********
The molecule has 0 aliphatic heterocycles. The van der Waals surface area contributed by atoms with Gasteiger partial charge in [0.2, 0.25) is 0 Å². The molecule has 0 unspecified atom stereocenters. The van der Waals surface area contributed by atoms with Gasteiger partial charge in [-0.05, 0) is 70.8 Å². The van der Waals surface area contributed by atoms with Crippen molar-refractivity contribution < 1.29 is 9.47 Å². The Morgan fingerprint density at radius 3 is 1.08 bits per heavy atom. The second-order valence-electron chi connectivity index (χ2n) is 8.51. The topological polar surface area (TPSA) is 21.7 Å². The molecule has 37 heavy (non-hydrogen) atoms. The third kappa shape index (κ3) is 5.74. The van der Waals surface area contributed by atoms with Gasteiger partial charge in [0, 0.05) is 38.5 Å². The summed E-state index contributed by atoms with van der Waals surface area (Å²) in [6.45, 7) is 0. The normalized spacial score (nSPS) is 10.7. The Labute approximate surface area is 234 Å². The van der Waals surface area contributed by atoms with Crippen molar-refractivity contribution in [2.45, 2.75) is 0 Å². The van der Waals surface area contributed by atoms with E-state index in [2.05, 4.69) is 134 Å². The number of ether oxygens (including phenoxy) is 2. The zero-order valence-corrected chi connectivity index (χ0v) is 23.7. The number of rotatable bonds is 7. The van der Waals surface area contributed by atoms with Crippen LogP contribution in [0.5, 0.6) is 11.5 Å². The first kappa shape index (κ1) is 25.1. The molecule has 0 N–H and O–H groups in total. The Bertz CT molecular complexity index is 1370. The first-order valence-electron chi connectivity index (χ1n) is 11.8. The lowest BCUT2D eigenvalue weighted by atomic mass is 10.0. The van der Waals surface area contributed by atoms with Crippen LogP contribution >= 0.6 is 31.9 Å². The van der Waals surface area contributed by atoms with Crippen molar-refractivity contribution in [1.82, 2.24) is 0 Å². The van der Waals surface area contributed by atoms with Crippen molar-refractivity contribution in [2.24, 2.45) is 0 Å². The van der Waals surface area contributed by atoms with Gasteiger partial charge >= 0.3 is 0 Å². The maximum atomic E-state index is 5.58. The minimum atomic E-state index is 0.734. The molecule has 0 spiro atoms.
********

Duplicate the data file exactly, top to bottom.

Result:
The molecule has 0 aliphatic heterocycles. The van der Waals surface area contributed by atoms with Gasteiger partial charge in [0.2, 0.25) is 0 Å². The molecule has 0 unspecified atom stereocenters. The van der Waals surface area contributed by atoms with Gasteiger partial charge in [-0.05, 0) is 70.8 Å². The van der Waals surface area contributed by atoms with Crippen molar-refractivity contribution < 1.29 is 9.47 Å². The Morgan fingerprint density at radius 3 is 1.08 bits per heavy atom. The second-order valence-electron chi connectivity index (χ2n) is 8.51. The topological polar surface area (TPSA) is 21.7 Å². The molecule has 37 heavy (non-hydrogen) atoms. The third kappa shape index (κ3) is 5.74. The van der Waals surface area contributed by atoms with Gasteiger partial charge in [0, 0.05) is 38.5 Å². The summed E-state index contributed by atoms with van der Waals surface area (Å²) in [6.45, 7) is 0. The normalized spacial score (nSPS) is 10.7. The Labute approximate surface area is 234 Å². The van der Waals surface area contributed by atoms with Crippen molar-refractivity contribution in [2.45, 2.75) is 0 Å². The van der Waals surface area contributed by atoms with E-state index in [2.05, 4.69) is 134 Å². The number of ether oxygens (including phenoxy) is 2. The zero-order valence-corrected chi connectivity index (χ0v) is 23.7. The number of rotatable bonds is 7. The van der Waals surface area contributed by atoms with Crippen LogP contribution in [0.5, 0.6) is 11.5 Å². The first kappa shape index (κ1) is 25.1. The molecule has 0 N–H and O–H groups in total. The Bertz CT molecular complexity index is 1370. The first-order valence-electron chi connectivity index (χ1n) is 11.8. The lowest BCUT2D eigenvalue weighted by atomic mass is 10.0. The van der Waals surface area contributed by atoms with Crippen LogP contribution >= 0.6 is 31.9 Å². The van der Waals surface area contributed by atoms with Crippen molar-refractivity contribution in [1.82, 2.24) is 0 Å². The van der Waals surface area contributed by atoms with Crippen molar-refractivity contribution in [2.24, 2.45) is 0 Å². The van der Waals surface area contributed by atoms with Gasteiger partial charge >= 0.3 is 0 Å². The maximum atomic E-state index is 5.58. The minimum atomic E-state index is 0.734. The molecule has 0 spiro atoms.